What is also a concern for many academics is how anti-Semitism is defined. When evaluating incidents, federal agencies and departments will consider the International Holocaust Remembrance Alliance’s (IHRA) definition of and examples of anti-Semitism that include, “targeting of the State of Israel” and claiming that “the existence of a State of Israel is a racist endeavor.”
Even the lead drafter of which the IHRA definition is based upon, Kenneth Stern, thinks the definition should not be applied to colleges and universities, as he wrote in the Guardian, “I’m worried that faculty, who can just as easily teach about Jewish life in 19th-century Poland or about modern Israel, will probably choose the former as safer.”
Censorship and potential self-censorship concerns many academics.
“There can be little doubt that such ‘illustrations’ of anti-Semitism will force universities to police speakers seeking justice in the Middle East, especially those supporting the BDS [Boycott, Divestment and Sanctions] Movement,” Frank Deale a professor at the CUNY school of law who teaches civil rights and constitutional law, told Clarion. “Under the Trump order, such statements will trigger complaints that could lead to the termination of federal funding to such universities, even though such statements would be deemed First Amendment protected speech when made at public universities.”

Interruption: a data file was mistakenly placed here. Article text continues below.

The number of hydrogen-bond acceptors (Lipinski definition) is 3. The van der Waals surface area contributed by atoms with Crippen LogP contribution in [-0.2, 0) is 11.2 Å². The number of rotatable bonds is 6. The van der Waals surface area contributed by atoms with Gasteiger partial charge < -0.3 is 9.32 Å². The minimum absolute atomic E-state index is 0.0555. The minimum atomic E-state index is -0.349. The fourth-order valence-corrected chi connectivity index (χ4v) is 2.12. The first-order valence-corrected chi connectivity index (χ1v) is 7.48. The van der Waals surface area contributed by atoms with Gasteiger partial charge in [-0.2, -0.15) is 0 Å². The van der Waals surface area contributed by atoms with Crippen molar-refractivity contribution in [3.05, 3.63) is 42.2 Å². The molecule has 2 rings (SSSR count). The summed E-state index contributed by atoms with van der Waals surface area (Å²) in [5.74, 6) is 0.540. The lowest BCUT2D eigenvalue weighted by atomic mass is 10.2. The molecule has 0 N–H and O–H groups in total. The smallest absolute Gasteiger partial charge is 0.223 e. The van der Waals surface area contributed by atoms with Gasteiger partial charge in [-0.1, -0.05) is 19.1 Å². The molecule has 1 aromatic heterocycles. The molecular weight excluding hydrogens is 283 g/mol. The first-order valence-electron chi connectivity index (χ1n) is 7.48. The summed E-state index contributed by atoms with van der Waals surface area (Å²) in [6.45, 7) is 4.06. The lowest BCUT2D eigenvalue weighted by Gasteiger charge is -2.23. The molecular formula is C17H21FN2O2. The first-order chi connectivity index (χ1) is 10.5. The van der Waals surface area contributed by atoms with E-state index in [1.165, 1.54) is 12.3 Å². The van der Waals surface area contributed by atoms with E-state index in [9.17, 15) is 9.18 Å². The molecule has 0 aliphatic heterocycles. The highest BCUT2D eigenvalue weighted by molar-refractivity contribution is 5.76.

The Trump order explicitly states that “agencies shall not diminish or infringe upon any right protected under Federal law or under the First Amendment,” but that is little consolation to schools and colleges that have already been singled out for perceived anti-Semitism. Complaints can be made to any federal agency or department that administers Title VI, and an investigation could be launched, typically within the US Department of Education Office for Civil Rights (OCR), where investigators visit the campus and make assessments.
If a “severe, pervasive or persistent” environment is created and if having known of the incidents a college still failed to take appropriate action, the college could lose federal funding.
THE TRUMP EFFECT
Already, the US Department of Education during the Trump administration has launched investigations at Rutgers University, Duke University, the University of North Carolina and Williams College for “anti-Semitic” speech critical of Israel, according to a source cited in Vox.
A week after the order was announced, the Lawfare Project filed a complaint against Columbia University, asking OCR to investigate “Israel Apartheid Week,” where students display a mock apartheid wall and discussed Israel’s treatment of Palestinians, according to Palestine Legal.
“NYC has been the epicenter for censorship attempts when it comes to speaking out for Palestinian freedom. That said, professors should not be cowed by Trump’s agenda,” said Radhika Sainath, senior staff attorney for Palestine Legal. “Your academic freedom and First Amendment rights to teach, research and advocate for Palestinian rights remains unchanged.”